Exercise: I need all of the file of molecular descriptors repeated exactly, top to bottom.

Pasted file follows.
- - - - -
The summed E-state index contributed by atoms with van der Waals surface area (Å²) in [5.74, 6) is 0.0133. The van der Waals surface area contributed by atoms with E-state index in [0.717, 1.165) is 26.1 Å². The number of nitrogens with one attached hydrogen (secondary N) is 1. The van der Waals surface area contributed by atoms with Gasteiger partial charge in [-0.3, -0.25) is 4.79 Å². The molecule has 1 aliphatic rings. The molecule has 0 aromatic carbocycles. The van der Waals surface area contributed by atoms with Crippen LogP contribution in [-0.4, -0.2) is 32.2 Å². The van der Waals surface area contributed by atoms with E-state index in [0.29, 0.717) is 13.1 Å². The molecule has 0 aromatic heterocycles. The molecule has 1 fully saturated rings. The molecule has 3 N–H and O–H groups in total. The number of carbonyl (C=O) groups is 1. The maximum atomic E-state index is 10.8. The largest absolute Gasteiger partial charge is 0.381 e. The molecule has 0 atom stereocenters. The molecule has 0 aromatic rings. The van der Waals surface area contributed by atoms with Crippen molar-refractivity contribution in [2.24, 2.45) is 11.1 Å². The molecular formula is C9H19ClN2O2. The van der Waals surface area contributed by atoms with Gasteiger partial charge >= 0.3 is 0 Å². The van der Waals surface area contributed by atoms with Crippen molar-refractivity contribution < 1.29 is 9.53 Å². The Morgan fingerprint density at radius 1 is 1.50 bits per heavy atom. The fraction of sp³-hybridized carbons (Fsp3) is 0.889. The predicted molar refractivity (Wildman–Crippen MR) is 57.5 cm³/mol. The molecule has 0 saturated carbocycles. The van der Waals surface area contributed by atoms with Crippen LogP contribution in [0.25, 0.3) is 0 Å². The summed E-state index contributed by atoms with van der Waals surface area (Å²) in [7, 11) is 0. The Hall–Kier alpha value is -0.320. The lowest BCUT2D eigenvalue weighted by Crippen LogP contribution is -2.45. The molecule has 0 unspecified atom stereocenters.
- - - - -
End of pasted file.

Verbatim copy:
The summed E-state index contributed by atoms with van der Waals surface area (Å²) in [5.74, 6) is 0.0133. The van der Waals surface area contributed by atoms with E-state index in [0.717, 1.165) is 26.1 Å². The number of nitrogens with one attached hydrogen (secondary N) is 1. The van der Waals surface area contributed by atoms with Gasteiger partial charge in [-0.3, -0.25) is 4.79 Å². The molecule has 1 aliphatic rings. The molecule has 0 aromatic carbocycles. The van der Waals surface area contributed by atoms with Crippen LogP contribution in [-0.4, -0.2) is 32.2 Å². The van der Waals surface area contributed by atoms with E-state index in [0.29, 0.717) is 13.1 Å². The molecule has 0 aromatic heterocycles. The molecule has 1 fully saturated rings. The molecule has 3 N–H and O–H groups in total. The number of carbonyl (C=O) groups is 1. The maximum atomic E-state index is 10.8. The largest absolute Gasteiger partial charge is 0.381 e. The molecule has 0 atom stereocenters. The molecule has 0 aromatic rings. The van der Waals surface area contributed by atoms with Crippen molar-refractivity contribution in [2.24, 2.45) is 11.1 Å². The molecular formula is C9H19ClN2O2. The van der Waals surface area contributed by atoms with Gasteiger partial charge >= 0.3 is 0 Å². The van der Waals surface area contributed by atoms with Crippen molar-refractivity contribution < 1.29 is 9.53 Å². The Morgan fingerprint density at radius 1 is 1.50 bits per heavy atom. The fraction of sp³-hybridized carbons (Fsp3) is 0.889. The predicted molar refractivity (Wildman–Crippen MR) is 57.5 cm³/mol. The molecule has 0 saturated carbocycles. The van der Waals surface area contributed by atoms with Crippen LogP contribution in [0.25, 0.3) is 0 Å². The summed E-state index contributed by atoms with van der Waals surface area (Å²) in [7, 11) is 0. The Hall–Kier alpha value is -0.320. The lowest BCUT2D eigenvalue weighted by Crippen LogP contribution is -2.45. The molecule has 0 unspecified atom stereocenters.